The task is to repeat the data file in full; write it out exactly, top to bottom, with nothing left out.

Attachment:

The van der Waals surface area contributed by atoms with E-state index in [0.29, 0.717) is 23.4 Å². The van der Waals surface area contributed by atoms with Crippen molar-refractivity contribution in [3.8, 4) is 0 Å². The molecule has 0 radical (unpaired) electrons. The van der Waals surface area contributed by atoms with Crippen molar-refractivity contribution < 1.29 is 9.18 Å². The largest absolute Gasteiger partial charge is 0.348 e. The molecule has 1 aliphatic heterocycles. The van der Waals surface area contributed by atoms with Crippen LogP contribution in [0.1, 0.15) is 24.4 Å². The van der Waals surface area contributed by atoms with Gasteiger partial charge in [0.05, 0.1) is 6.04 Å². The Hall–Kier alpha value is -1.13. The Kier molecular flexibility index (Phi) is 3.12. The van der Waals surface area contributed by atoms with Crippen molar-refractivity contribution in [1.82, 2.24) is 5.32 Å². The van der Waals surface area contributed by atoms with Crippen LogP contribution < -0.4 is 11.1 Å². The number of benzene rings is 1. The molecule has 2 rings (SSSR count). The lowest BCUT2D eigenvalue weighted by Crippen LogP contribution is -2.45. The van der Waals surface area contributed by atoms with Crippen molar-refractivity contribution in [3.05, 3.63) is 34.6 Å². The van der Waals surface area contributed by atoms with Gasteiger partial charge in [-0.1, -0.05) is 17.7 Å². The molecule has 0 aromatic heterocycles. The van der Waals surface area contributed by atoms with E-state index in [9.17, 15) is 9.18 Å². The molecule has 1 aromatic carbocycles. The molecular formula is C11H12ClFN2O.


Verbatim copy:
The van der Waals surface area contributed by atoms with E-state index in [0.29, 0.717) is 23.4 Å². The van der Waals surface area contributed by atoms with Crippen molar-refractivity contribution in [3.8, 4) is 0 Å². The molecule has 0 radical (unpaired) electrons. The van der Waals surface area contributed by atoms with Crippen molar-refractivity contribution < 1.29 is 9.18 Å². The largest absolute Gasteiger partial charge is 0.348 e. The molecule has 1 aliphatic heterocycles. The van der Waals surface area contributed by atoms with Crippen LogP contribution in [0.1, 0.15) is 24.4 Å². The van der Waals surface area contributed by atoms with Gasteiger partial charge in [0.05, 0.1) is 6.04 Å². The Hall–Kier alpha value is -1.13. The Kier molecular flexibility index (Phi) is 3.12. The van der Waals surface area contributed by atoms with Crippen molar-refractivity contribution in [1.82, 2.24) is 5.32 Å². The van der Waals surface area contributed by atoms with Crippen LogP contribution < -0.4 is 11.1 Å². The number of benzene rings is 1. The molecule has 2 rings (SSSR count). The lowest BCUT2D eigenvalue weighted by Crippen LogP contribution is -2.45. The van der Waals surface area contributed by atoms with Crippen molar-refractivity contribution in [3.05, 3.63) is 34.6 Å². The van der Waals surface area contributed by atoms with Gasteiger partial charge in [-0.1, -0.05) is 17.7 Å². The molecule has 0 aromatic heterocycles. The van der Waals surface area contributed by atoms with E-state index in [9.17, 15) is 9.18 Å². The molecule has 1 aromatic carbocycles. The molecular formula is C11H12ClFN2O.